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compare and contrast GLUT2/GLUT4: important tissues

GLUT2: liver and pancreas
GLUT4: adipose tissue and muscle


compare and contrast GLUT2/GLUT4: Km

GLUT2: high Km (~15 mM)
GLUT4: low Km (~5 mM)


compare and contrast GLUT2/GLUT4: saturated at normal glucose levels?

GLUT2: no; cannot be saturated at normal physiological conditions
GLUT4: yes; saturated when glucose levels are only slightly above 5 mM


compare and contrast GLUT2/GLUT4: response to insulin?

GLUT2: No, but serves as glucose sensor to cause release of insulin in pancreatic B-cells
GLUT4: Yes


How does insulin promote glucose entry into cells?

GLUT4 is saturated when glucose levels are only slightly above 5 mM, so glucose entry can only be increased by increasing the number of transporters. Insulin promotes the fusion of vesicles containing preformed GLUT4 with the cell membrane


Hexokinase: function/regulation/reversible?

phosphorylates glucose to form glucose-6-phosphate, "trapping" glucose in the cell. inhibited by glucose-6-phosphate. irreversible.


Glucokinase: function/regulation/reversible?

glucokinase phosphorylates and "traps" glucose in liver and pancreatic cells, and works with GLUT2 as part of the glucose sensor in B-islet cells. In liver cells, it is induced by insulin. Irreversible.


Phosphofructokinase-1: function/regulation/reversible?

PFK-1 catalyzes RLS of glycolysis, phosphorylating fructose 6-phosphate to fructose 1,6-bisphosphate using ATP. Inhibited by ATP, citrate, glucagon. Activated by AMP, fructose 2,6-bisphospahte, insulin. Irreversible.


Glyceraldehyde-3-phosphate dehydrogenase: function/reversible?

glyceraldehyde-3-phosphate dehydrogenase generates NADH while phosphorylating glyceraldehyde-3-phosphate to 1,3-bisphosphoglycerate. Reversible.


3-phosphoglycerate kinase: function/reversible?

3-phosphoglycerate kinase performs a substrate-level phosphorylation, transferring a phosphate from 1,3-bisphosphoglycerate to ADP, forming ATP and 3-phosphoglycerate. Reversible.


pyruvate kinase: function/regulation/reversible?

pyruvate kinase performs another substrate-level phosphorylation, transferring a phosphate from PEP to ADP, forming ATP and pyruvate. It is activated by fructose 1,6-bisphosphate. Irreversible.


why must pyruvate undergo fermentation for glycolysis to continue?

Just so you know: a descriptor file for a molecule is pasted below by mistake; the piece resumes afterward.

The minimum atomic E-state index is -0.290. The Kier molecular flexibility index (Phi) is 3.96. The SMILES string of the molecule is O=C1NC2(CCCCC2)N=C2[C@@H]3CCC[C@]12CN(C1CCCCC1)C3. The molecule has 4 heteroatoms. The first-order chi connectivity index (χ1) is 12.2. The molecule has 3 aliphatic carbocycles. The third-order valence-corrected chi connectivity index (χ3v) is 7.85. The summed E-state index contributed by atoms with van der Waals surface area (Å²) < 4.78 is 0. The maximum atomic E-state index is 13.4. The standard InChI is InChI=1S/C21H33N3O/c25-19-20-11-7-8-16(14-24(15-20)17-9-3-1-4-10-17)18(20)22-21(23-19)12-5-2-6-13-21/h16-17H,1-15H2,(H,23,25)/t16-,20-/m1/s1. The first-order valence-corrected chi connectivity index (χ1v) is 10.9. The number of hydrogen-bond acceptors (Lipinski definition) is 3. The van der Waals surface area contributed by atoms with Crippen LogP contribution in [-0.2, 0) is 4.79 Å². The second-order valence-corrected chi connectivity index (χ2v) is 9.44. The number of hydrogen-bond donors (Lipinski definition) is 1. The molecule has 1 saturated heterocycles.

fermentation must occur to regenerate NAD+, which is in limited supply in cells. fermentation generates no ATP or energy carriers; it merely regenerates the coenzymes needed in glycolysis.


why is it necessary that fetal hemoglobin does not bind 2,3-BPG?

the binding of 2,3-BPG decreases hemoglobin's affinity for oxygen.


high altitude PO2

is lower, increase respiration


bisphosphoglycerate mutase

RBC use this enzyme to convert 1,3-BPG to 2,3-BPG, which decreases Hg's affinity for oxygen


how can liver continue glycolysis in order to generate pyruvate for FA synthesis and glycogenesis in the presence of ATP?

PFK-2, an enzyme found mostly in liver, converts fructose 6-phosphate to F2,6-BP, which activates PFK-1


which enzyme is responsible for trapping galactose in the cell?



what enzyme in galactose metabolism results in a product that can feed directly into glycolysis, linking the two pathways?

galactose-1-phosphate uridyltransferase produces glucose 1-phosphate, a glycolytic intermediate, thus linking the pathways


which enzyme is responsible for trapping fructose in the cell?

fructokinase, with a small contribution from hexokinase


what enzyme in fructose metabolism results in a product that can feed directly into glycolysis, linking the two pathways?

aldolase B produces DHAP and glyceraldehyde (which can be phosphorylated to glyceraldehyde 3-phosphate), which are glycolytic intermediates, thus linking the pathways


what are the reactants of the pyruvate dehydrogenase complex?

pyruvate, NAD+, CoA


what are the products of the pyruvate dehydrogenase complex?

Acetyl-CoA, NADH, CO2


how does acetyl-CoA affect PDH complex activity? why?

inhibits. signals cell is energetically satisfied. pyruvate can then be used to form other products, such as OAA for use in gluconeo


what is the structure of glycogen?

core protein glycogenin with linear chains of glycose emanating out from center. if the chains are branched, the highest density is at periphery.


what type of glycosidic links exist in a glycogen granule?

alpha-1,4 glycosidic links connect linear chains. branches are formed by alpha-1,6 glycosidic links.


what are the two main enzymes of glycogenesis, and what does each accomplish?

glycogen synthase attaches the glucose molecule from UDP-glucose to the growing glycogen chain to form alpha-1,4. branching enzyme breaks an alpha-1,4 and attaches the oligoglucose as a branch by alpha-1,6.


what are the two main enzymes of glycogenolysis, and what does each accomplish?

glycogen phosphorylase removes a glucose molecule from glycogen using a phosphate and creates glucose 1-phosphate.
Debranching enzyme breaks alpha-1,4 of a branch and forms new alpha-1,4. then, alpha-1,6 of remaining single glucose is broken to release free glucose.


under what physiological conditions should the body carry out gluconeogenesis?

When the individual has been fasting for over 12 hours. Hepatic (and renal) cells must have sufficient energy for this process, which requires sufficient fat stores for beta-oxidation.


what are the enzymes of gluconeogenesis that replace glycolytic enzymes, and which?

1. Pyruvate carboxylase and PEP carboxykinase replace pyruvate kinase
2. fructose 1,6-bisphosphatase replaces PFK-1
3. glucose 6-phosphatase replaces hexokinase


How does acetyl-CoA shift the metabolism of pyruvate?

inhibit PDC. activate pyruvate carboxylase. shift from burning pyruvate in TCA to making glucose. acetyl-CoA for this purpose comes mainly from beta-ox, not glycol.